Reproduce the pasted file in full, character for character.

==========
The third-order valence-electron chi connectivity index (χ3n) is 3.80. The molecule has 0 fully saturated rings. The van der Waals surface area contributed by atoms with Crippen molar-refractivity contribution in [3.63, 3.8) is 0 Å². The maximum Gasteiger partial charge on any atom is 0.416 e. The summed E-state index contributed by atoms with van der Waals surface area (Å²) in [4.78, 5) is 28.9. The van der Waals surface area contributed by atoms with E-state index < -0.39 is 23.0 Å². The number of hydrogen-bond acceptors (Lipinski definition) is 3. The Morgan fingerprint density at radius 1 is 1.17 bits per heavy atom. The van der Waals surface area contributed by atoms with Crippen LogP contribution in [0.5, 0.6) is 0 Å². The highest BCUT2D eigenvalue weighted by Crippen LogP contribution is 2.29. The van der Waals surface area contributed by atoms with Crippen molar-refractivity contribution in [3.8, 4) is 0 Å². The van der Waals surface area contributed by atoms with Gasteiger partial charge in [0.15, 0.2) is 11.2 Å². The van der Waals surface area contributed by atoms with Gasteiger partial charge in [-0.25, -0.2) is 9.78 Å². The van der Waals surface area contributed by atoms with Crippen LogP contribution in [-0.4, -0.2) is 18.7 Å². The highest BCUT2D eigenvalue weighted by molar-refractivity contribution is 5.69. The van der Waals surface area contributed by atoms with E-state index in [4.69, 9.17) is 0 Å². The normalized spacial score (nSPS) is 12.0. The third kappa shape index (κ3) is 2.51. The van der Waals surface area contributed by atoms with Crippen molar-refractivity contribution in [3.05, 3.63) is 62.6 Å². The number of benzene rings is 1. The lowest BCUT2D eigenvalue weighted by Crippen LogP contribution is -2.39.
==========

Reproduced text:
The third-order valence-electron chi connectivity index (χ3n) is 3.80. The molecule has 0 fully saturated rings. The van der Waals surface area contributed by atoms with Crippen molar-refractivity contribution in [3.63, 3.8) is 0 Å². The maximum Gasteiger partial charge on any atom is 0.416 e. The summed E-state index contributed by atoms with van der Waals surface area (Å²) in [4.78, 5) is 28.9. The van der Waals surface area contributed by atoms with E-state index < -0.39 is 23.0 Å². The number of hydrogen-bond acceptors (Lipinski definition) is 3. The Morgan fingerprint density at radius 1 is 1.17 bits per heavy atom. The van der Waals surface area contributed by atoms with Crippen LogP contribution in [0.5, 0.6) is 0 Å². The highest BCUT2D eigenvalue weighted by Crippen LogP contribution is 2.29. The van der Waals surface area contributed by atoms with Crippen molar-refractivity contribution in [3.8, 4) is 0 Å². The van der Waals surface area contributed by atoms with Gasteiger partial charge in [0.15, 0.2) is 11.2 Å². The van der Waals surface area contributed by atoms with Gasteiger partial charge in [-0.25, -0.2) is 9.78 Å². The van der Waals surface area contributed by atoms with Crippen LogP contribution in [-0.4, -0.2) is 18.7 Å². The highest BCUT2D eigenvalue weighted by molar-refractivity contribution is 5.69. The van der Waals surface area contributed by atoms with E-state index in [4.69, 9.17) is 0 Å². The normalized spacial score (nSPS) is 12.0. The third kappa shape index (κ3) is 2.51. The van der Waals surface area contributed by atoms with Crippen molar-refractivity contribution in [3.05, 3.63) is 62.6 Å². The number of benzene rings is 1. The lowest BCUT2D eigenvalue weighted by Crippen LogP contribution is -2.39.